A Brief History from Walnuts to Capsules
You probably know that the tiny print on medicines is meant to help doctors, patients and pharmacists recognize which drug is which. But have you ever wondered about how that tiny imprint is made? How is it that manufacturers are able to print clearly on tablets that come in so many different shapes, textures and sizes?
Many pharmaceutical manufacturers use a method of offset rotogravure printing to mark their tablets and capsules. This method of printing uses a flexible rubber roll to transfer ink onto the medicine that is being marked. The pliable rubber conforms to the shape of the surface and allows the imprint to be gently transferred without damaging the tablet or capsule underneath. Although this method has been in use for marking pharmaceuticals since the 1950’s, similar techniques were used earlier in the century for printing on everything from walnuts to citrus fruits.
In 1920, the race to build a “brand imprinting” machine became a bit of a nationwide sensation when the Diamond Brand Walnut Company was seeking a way to distinguish their premium California walnuts from cheaper, imported nuts. To keep the inferior, foreign products from being passed off as premium Diamond nuts, the company needed to find a way to stamp each of its walnuts with the Diamond brand name. However, no existing machine could print on the intricate nooks and crannies of a walnut’s irregularly-shaped sloping surface, so the company launched a contest offering a grand prize of $10,000 to the inventor who could come up with the best design for a walnut branding machine.
Did you know?
The $10,000 grand prize offered in 1920 would be the equivalent of a prize of over $125,000 today. Many thousands of inventors designed machines and competed for the prize.
Soon, inventors throughout the US were frantically competing to win the grand prize. According to the January 1920 issue of Scientific American Magazine, there were over 12,000 replies to the contest. Over 1,000 inventors sent in blueprints and 127 sent in actual working machines hoping to claim the $10,000 reward. Their designs used techniques such as airbrushing, stencils and even burning to mark the nuts, but it was a machine designed by A.S. Wysong, of Los Angeles, CA, that captured the judge’s interest.
Wysong had grown up in a family of inventors and held numerous patents, but was drafted into military service as a young man, where he served as a machinist’s mate. After returning to civilian life, a mine he owned suddenly collapsed, leaving him virtually penniless. Wysong heard about the contest sponsored by the Nutgrower’s Association and became determined to claim the big prize. Although the deadline for the contest was just weeks away, Wysong worked around the clock, building and testing prototypes of his machine. His design featured a type of offset printer that used a series of rubber balls to transfer ink onto the surface of the nuts. His ingenious design used circulating water to offset the heat generated by friction to cool the machine down during the printing process. He worked night and day and experimented with many different ink formulations, until he found one that dried quickly, producing an imprint clean and clear enough to win him the grand prize.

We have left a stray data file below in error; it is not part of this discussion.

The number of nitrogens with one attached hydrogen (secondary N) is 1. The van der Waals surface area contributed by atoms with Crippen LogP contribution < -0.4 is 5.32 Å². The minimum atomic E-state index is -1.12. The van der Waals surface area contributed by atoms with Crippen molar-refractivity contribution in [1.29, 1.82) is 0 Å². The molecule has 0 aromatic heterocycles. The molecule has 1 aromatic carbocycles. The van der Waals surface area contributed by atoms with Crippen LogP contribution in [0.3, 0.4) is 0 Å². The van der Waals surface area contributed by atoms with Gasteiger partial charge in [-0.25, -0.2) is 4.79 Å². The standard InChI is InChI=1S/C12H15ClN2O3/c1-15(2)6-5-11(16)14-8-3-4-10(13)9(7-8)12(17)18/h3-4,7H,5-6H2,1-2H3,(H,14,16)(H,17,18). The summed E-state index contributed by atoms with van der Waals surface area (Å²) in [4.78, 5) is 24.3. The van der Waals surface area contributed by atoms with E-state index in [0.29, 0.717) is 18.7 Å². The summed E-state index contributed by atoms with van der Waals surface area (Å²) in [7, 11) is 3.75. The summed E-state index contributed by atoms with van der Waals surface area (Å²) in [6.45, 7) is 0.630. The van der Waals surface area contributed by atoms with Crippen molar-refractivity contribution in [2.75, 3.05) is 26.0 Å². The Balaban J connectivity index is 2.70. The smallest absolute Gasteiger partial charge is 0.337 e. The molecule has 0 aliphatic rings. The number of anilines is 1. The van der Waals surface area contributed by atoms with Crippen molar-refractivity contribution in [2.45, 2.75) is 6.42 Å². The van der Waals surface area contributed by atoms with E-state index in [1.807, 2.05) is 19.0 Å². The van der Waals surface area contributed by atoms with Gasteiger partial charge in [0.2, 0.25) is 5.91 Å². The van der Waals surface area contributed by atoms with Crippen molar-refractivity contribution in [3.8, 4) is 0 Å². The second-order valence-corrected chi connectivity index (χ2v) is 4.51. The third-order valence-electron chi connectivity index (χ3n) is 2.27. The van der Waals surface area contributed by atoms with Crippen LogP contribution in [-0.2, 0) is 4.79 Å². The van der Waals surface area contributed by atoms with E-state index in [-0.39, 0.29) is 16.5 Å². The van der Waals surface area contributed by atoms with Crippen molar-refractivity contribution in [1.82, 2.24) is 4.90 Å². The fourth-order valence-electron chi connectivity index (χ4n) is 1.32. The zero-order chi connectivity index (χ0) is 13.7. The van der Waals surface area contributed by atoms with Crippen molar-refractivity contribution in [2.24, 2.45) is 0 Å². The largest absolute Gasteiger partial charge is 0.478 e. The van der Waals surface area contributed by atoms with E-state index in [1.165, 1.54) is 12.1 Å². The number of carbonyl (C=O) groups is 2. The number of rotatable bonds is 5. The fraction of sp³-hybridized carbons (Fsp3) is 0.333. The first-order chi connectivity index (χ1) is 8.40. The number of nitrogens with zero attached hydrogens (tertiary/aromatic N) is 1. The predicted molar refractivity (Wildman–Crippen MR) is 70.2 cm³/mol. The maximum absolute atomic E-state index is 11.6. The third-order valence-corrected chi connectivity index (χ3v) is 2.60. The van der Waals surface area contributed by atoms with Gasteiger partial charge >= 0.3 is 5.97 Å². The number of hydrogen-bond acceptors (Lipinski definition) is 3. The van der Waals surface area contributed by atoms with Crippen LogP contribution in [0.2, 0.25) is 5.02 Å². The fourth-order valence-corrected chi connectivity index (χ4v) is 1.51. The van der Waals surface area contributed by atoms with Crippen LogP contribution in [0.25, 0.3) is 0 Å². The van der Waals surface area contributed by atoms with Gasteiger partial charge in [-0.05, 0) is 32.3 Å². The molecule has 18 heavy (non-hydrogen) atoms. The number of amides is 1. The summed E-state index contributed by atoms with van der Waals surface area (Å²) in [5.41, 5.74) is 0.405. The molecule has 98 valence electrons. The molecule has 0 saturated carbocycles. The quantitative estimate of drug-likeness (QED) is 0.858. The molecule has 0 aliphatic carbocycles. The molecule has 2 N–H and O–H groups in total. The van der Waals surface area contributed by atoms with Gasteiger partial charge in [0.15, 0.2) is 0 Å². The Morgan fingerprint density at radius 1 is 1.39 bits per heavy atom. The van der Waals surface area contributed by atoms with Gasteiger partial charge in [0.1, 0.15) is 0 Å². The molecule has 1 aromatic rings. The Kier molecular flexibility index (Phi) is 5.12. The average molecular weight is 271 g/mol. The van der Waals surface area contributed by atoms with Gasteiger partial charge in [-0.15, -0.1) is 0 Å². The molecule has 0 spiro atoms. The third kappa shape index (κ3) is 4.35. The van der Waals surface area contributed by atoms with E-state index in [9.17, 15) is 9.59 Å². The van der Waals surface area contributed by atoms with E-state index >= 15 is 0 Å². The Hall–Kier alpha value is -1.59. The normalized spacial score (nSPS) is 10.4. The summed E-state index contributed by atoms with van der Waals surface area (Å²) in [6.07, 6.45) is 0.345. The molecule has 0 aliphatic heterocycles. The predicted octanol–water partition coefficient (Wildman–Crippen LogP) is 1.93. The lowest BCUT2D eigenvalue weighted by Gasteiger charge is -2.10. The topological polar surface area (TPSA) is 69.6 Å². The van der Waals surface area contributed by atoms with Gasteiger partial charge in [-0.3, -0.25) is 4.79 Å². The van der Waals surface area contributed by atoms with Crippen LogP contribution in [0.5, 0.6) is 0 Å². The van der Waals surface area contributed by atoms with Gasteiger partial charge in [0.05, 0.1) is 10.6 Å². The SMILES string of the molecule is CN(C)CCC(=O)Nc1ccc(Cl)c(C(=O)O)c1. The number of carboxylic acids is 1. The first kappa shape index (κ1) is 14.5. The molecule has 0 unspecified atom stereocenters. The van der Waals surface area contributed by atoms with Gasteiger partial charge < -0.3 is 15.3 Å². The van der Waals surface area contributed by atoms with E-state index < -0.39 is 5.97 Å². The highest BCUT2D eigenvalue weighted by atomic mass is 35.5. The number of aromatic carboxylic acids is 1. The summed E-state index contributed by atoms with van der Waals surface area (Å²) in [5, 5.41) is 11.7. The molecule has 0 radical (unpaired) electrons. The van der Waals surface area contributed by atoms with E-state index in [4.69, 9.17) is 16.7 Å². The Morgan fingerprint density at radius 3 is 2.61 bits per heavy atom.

Armed with the new machine, the Diamond Walnut company was able to brand their nuts to set themselves apart from their inferior foreign competition. They started using different color inks to grade their walnuts – red ink for larger nuts and black ink for smaller ones. The new technology was soon adapted for other uses. During the 1920 Holiday Season, the American Fruit Grower’s Association launched a promotion that printed “Merry Christmas” onto oranges using what they called their “electric fruit marking machine”. An advertisement announcing the campaign, boasted that “Thousands of people will be made happy the coming holiday by a real “Merry Christmas” orange.” Imprinting company logos onto oranges and lemons soon became a common way to brand and grade citrus fruits.
Similar types of machines have been used since then for marking everything from gumballs to candies to vitamin tablets. And while the technology has changed over the last 10 decades, independent engineers keep arriving at the same design conclusion – that a ramp feeder leading to roller system is the best way to singulate bulk products and produce high quality ink imprints.
Imprinting is especially important in the pharmaceutical industry, since the FDA requires medicines to have a unique imprint to help doctors, pharmacists and patients understand which drug is which. Modern pharmaceutical tablet printing machines are capable of operating at speeds of over 1 million products per hour, and can print one- or two-sided, in almost any combination of colors imaginable. But the concept still owes thanks to the prize-winning design of A.S. Wysong, and his mad dash to imprint the humble walnut.
As we approach the 100 year anniversary of Wysong’s design, Ackley Machine Corporation is proud of its role in the evolution and improvement of machinery designed to imprint pharmaceutical products such as tablets, capsules and softgels, as well as confections such as gumballs and hard candies. We invite you to contact us to see how we can put the latest pharmaceutical tablet printing technologies to work to ensure that your brand gets a crisp, clear imprint on your product, every time.
- Diamond Brand News – Volume 2, March, 1920
- Scientific American Magazine – January, 1920
- Printer’s Ink Magazine – November, 1920